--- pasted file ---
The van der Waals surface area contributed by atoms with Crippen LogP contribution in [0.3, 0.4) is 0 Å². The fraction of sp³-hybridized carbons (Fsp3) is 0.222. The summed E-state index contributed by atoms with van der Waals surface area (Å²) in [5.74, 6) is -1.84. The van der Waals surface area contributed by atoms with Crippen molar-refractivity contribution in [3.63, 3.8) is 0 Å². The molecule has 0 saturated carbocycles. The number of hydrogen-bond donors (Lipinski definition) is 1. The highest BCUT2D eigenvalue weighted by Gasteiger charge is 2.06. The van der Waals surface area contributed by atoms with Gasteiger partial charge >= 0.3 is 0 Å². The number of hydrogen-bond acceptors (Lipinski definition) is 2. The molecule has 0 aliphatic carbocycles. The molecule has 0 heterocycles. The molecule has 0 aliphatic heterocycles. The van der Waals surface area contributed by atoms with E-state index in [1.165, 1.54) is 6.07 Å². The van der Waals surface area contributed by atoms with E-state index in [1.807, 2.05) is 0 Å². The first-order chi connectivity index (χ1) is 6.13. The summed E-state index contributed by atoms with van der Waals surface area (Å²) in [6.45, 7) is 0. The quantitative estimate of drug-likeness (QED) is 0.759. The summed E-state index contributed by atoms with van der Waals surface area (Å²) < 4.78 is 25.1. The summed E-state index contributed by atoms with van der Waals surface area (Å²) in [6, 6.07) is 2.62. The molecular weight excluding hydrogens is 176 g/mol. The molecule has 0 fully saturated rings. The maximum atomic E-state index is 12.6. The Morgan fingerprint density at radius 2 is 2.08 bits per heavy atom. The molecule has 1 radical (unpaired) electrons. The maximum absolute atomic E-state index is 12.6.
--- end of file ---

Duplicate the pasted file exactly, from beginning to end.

The van der Waals surface area contributed by atoms with Crippen LogP contribution in [0.3, 0.4) is 0 Å². The fraction of sp³-hybridized carbons (Fsp3) is 0.222. The summed E-state index contributed by atoms with van der Waals surface area (Å²) in [5.74, 6) is -1.84. The van der Waals surface area contributed by atoms with Crippen molar-refractivity contribution in [3.63, 3.8) is 0 Å². The molecule has 0 saturated carbocycles. The number of hydrogen-bond donors (Lipinski definition) is 1. The highest BCUT2D eigenvalue weighted by Gasteiger charge is 2.06. The van der Waals surface area contributed by atoms with Gasteiger partial charge >= 0.3 is 0 Å². The number of hydrogen-bond acceptors (Lipinski definition) is 2. The molecule has 0 aliphatic carbocycles. The molecule has 0 heterocycles. The molecule has 0 aliphatic heterocycles. The van der Waals surface area contributed by atoms with E-state index in [1.165, 1.54) is 6.07 Å². The van der Waals surface area contributed by atoms with E-state index in [1.807, 2.05) is 0 Å². The first-order chi connectivity index (χ1) is 6.13. The summed E-state index contributed by atoms with van der Waals surface area (Å²) in [6.45, 7) is 0. The quantitative estimate of drug-likeness (QED) is 0.759. The summed E-state index contributed by atoms with van der Waals surface area (Å²) < 4.78 is 25.1. The summed E-state index contributed by atoms with van der Waals surface area (Å²) in [6, 6.07) is 2.62. The molecular weight excluding hydrogens is 176 g/mol. The molecule has 0 fully saturated rings. The maximum atomic E-state index is 12.6. The Morgan fingerprint density at radius 2 is 2.08 bits per heavy atom. The molecule has 1 radical (unpaired) electrons. The maximum absolute atomic E-state index is 12.6.